The default setting should be Auto. With this setting I often get a black screen on my system, with the keyboard backlight illuminated and an incomplete post. In order to get around this I need to hold down the power button for 30 s, wait 10 s and then power it up. Changing this Fast Boto Setting to Thorough reduces the chances of this happening:
In past versions of Ubuntu the Wireless Card wouldn't be recognised when FastBoot was used. This seems to be fixed with a UEFI update/newer Linux Kernel. Previously the Wireless Card had to be Disabled after the Fast Boot Behaviour was set to thorough using the Wireless switch. Then the system had to be powered on and off. Finally enabling the Wireless Card has to be Enabled using the Wireless switch.
selecting the Wireless Tab, select Wireless Switch:
Make sure both WLAN and Bluetooth are selected. Turn off the Wireless Card using the Wireless switch. Then power off the system
In the Performance Tab, the performance related technologies can be checked. These should all be enabled:
In the Virtualisation Tab, the virtualisation technologies can be checked. These should all be enabled:
In the Maintenance Tab, select Data Wipe:
Check Start Data Wipe:
In the General Tab, select Boot Sequence:
Select Remove Boot Option:
Check all old Boot Entries, leaving the Ubuntu 23.04 UEFI Bootable USB Flash Drive unchecked and select Remove selected Devices:
Now only the Ubuntu 23.04 UEFI Bootable USB Flash Drive should display:
Select Apply, then OK:
Select Exit UEFI:
The system will now reboot to the Data Wipe prompt. This will Securely Erase all Internal Drives, external USB Devices such as the Ubuntu 23.04 Bootable USB will be untouched. Use the arrow keys and highlight Continue and press Enter:
Use the arrow keys and highlight Erase and press Enter:
The data wipe will proceed:
You will be informed when it is finished:
Data Wipe typically takes a couple of minutes for a SSD but can take several hours for a HDD.
UEFI Update from USB
For best results, ensure your system has the latest UEFI Update installed before installing Ubuntu as many boot issues are resolved using the UEFI Update.
The Dell UEFI can be updated from USB. To access the Dell or Lenovo Boot Menu press F12 during powerup:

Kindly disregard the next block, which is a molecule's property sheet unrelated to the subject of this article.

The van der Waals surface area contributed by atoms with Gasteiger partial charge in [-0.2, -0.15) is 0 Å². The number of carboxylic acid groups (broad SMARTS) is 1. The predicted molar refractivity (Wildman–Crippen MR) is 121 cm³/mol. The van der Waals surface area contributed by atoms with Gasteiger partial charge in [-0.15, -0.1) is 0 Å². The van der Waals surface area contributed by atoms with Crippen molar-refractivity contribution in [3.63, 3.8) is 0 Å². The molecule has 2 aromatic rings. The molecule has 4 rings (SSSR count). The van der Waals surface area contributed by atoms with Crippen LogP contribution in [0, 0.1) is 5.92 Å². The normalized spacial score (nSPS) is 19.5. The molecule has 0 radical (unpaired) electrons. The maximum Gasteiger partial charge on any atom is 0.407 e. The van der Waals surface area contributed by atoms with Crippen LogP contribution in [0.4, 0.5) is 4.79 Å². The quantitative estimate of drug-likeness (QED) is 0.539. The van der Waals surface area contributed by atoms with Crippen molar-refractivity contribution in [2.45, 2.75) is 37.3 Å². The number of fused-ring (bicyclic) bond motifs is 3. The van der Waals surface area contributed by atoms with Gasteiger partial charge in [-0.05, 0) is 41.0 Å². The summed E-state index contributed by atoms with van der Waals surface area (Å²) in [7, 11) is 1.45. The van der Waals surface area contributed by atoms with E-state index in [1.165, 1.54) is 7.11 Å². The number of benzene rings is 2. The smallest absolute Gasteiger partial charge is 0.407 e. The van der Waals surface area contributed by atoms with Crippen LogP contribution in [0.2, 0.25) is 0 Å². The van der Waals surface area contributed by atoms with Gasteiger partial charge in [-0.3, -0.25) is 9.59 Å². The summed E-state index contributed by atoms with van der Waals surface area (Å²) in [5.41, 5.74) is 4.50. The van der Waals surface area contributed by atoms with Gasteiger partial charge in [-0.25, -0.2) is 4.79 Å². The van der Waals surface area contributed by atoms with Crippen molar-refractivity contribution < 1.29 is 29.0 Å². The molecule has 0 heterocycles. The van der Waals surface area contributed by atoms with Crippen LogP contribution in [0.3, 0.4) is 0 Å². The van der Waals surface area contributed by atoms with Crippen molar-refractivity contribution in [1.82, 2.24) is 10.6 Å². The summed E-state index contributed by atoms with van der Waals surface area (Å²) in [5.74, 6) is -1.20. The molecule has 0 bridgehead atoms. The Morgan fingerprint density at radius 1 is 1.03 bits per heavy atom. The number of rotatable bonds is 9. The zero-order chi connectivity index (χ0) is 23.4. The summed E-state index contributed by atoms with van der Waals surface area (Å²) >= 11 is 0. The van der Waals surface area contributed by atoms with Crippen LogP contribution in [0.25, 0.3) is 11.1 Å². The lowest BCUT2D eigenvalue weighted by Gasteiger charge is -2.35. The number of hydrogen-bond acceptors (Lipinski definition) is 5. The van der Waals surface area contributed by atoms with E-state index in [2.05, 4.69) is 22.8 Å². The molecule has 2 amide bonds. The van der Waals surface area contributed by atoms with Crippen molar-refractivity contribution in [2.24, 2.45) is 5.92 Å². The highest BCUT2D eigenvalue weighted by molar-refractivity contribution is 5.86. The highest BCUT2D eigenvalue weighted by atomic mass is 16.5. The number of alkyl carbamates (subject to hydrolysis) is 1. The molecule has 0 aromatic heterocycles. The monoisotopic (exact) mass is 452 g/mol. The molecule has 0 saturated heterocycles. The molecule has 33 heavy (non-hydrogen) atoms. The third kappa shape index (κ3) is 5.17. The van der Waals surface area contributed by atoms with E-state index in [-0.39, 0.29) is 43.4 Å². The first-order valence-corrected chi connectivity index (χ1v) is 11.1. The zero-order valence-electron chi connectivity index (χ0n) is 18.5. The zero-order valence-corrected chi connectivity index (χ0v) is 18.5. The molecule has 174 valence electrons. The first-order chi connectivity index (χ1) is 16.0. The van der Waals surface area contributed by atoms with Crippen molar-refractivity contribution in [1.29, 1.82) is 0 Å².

Select UEFI Update:
Select Flash from File:
Select the USB Flash Drive:
Scroll down and select the UEFI Update:
Then select Submit:
Then select Update UEFI:
Select Confirm Update:
The UEFI will now update:
Ubuntu Live USB
To access the Dell or Lenovo Boot Menu press F12 during powerup:
Notice that a UEFI Boot with Secure Boot is shown. Select the Ubuntu 23.04 UEFI Bootable USB:
Press Enter to Try or Install Ubuntu:
The Ubuntu Splash screen will display:
Select your language and then select Next:
Select Install Ubuntu and then select Next:
Select your keyboard layout and then select Next:
Select Connect to a Wi-Fi network and select Connect:
Input your Network Password and select Connect:
Select Normal Installation and check Install third-party software for graphics and Wi-Fi hardware. Select Download and install support for additional media formats. Then select Next.
The third-party drivers and the multimedia codecs are now all digitally signed, so there is no need to configure a Machine Owner Key (MOK) like in previous versions of Ubuntu.
Select Erase disk and Install Ubuntu and select Next:
Details about the proposed changes to the drive will be displayed. To proceed select Install:
To get your timezone select your location on the map and select Next:
- Full Name
- Computer Name
- Username (all lower case, no spaces)
- Password Confirmation
Leave require my password to log in checked and select Next:
Select your theme and select Next:
Ubuntu will now install, When finished you will be prompted to Restart. Select Restart Now:
The Ubuntu spalsh screen will display, instructing you to remove your USB Flash Drive and press Enter:
Once you have done this the computer will reboot.
Out of the Box Experience
You will see the OEM logo and the Ubuntu splash screen: